Psychology (T/A)

Psychology is the study of the human mind and behaviour. Students develop an understanding of themselves and others by exploring the interactions between the individuals and groups as well as the roles of biological and environmental factors.

Students develop skills which promote higher-order thinking and apply evidence-based research for understanding and interpreting human behaviour. Students develop analytical and critical thinking skills and learn to question and challenge assumptions about human behaviour. They develop skills to communicate effectively and present logical and coherent arguments.

The study of Psychology enables learners to understand how individuals think, feel and act within different contexts. Such knowledge has the potential to empower and enhance individual abilities and facilitate awareness of the human condition, along with tolerance and respect for others.

Students develop their knowledge and understanding of theories, concepts and perspectives to explain cognition and behaviour. They analyse the nature and purpose of psychology and develop insights into types of behaviour across a range of contexts.

The study of Psychology provides continuity with many tertiary and industry courses.

 

Course Units

Unit 1: Individual Differences

This unit examines individual differences in human cognition and behaviour. Students explore the assumptions, applications and limitations of psychological research and literature related to individual differences. Through their studies, students explore the nature of the individual and how these differences relate to society. The key conceptual understandings covered in this unit are: differences in mental abilities and intelligence, personality, development, learning and motivation.

 

Unit 2: Into the Mind

This unit examines the biological basis of human cognition and behaviour. Students examine at least two electives for the semester to explain how individuals respond to the environment as an outcome of biological influences and interactions. Students explore the assumptions, applications and limitations of psychological research and literature related to the biological basis of behaviour. Through their studies, students explore how heredity, environmental and biological factors influence behaviour. The key conceptual understandings covered in this unit are: sensation and perception, consciousness, memory, emotion and neuroscience.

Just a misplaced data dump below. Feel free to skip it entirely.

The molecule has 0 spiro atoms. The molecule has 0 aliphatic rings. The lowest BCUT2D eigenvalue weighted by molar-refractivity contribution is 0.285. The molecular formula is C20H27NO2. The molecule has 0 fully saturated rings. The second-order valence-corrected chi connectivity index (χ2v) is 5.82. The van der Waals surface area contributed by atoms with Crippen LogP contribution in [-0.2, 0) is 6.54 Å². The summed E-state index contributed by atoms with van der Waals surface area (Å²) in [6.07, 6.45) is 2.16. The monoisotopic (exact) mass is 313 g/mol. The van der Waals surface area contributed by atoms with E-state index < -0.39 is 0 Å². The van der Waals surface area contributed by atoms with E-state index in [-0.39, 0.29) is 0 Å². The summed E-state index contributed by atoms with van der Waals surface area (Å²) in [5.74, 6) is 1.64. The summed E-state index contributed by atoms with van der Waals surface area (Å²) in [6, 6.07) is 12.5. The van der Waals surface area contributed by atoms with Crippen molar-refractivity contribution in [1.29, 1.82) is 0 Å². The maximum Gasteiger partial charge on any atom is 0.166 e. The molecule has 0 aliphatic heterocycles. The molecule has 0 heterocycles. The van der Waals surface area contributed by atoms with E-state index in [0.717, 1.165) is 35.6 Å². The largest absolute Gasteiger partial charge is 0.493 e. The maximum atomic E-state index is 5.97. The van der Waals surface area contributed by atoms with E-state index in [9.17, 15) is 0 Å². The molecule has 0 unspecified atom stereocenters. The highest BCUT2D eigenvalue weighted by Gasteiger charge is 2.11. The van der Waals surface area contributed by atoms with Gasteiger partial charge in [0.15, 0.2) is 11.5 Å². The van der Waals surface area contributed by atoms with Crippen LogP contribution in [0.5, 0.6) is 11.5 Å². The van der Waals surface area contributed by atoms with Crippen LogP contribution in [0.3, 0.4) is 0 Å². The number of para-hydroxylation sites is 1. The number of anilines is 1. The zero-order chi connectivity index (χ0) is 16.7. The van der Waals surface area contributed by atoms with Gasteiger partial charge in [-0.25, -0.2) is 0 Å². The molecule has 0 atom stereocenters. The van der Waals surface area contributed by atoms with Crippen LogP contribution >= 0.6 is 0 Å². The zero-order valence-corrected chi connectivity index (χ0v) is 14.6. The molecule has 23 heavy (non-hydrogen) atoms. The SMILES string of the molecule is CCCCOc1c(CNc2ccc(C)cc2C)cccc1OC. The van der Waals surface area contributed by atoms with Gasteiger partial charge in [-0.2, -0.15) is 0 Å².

Unit 3: Psychology of Wellness

This unit examines the factors that influence physical and mental wellbeing. Students examine at least two electives for the semester to explain how health can be positively and negatively affected by biological and environmental influences and interactions. Students explore the assumptions, applications and limitations of psychological research and literature related to the psychology of wellness. Through their studies, students explore how heredity, environmental and biological factors influence physical and mental wellbeing. The key conceptual understandings covered in this unit are: positive psychology, mental health, stress, resilience and coping and human relationships.

 

Unit 4: Psychology in Society

This unit examines the role of psychology in society. Students examine at least two electives for the semester to explain how humans think act and feel in a social setting. Students explore the assumptions, applications and limitations of psychological research and literature related to psychology in society. Through their studies, students explore how individual perceptions and interaction influence social relationships. The key conceptual understandings covered in this unit are: attitudes, prejudice, forensic psychology, human relationships, organisational psychology and social influences.

 

Assessment Requirements

Tertiary

Students can expect a combination of the following assessment tasks in Psychology:

  • In-class essays- 90 minutes (800 words),
  • Research essays and reports-
  • Year 11 (1000-1200 words); Year 12 (1200-1500 words);
  • Creative tasks Year 12 (1000 words + 500-word rationale)
  • Examinations- 90 minutes

 

Accredited

Students can expect a combination of the following assessment tasks in Psychology:

  • In-class essays- 60 minutes (600 words)
  • Research essays and reports- Year 11 (600-800 words) Year 12 (800-1000 words)
  • Creative tasks Year 12 A (700 words + 300-word rationale)
  • Examinations- 60 minutes

Contact the Social Science Coordinator

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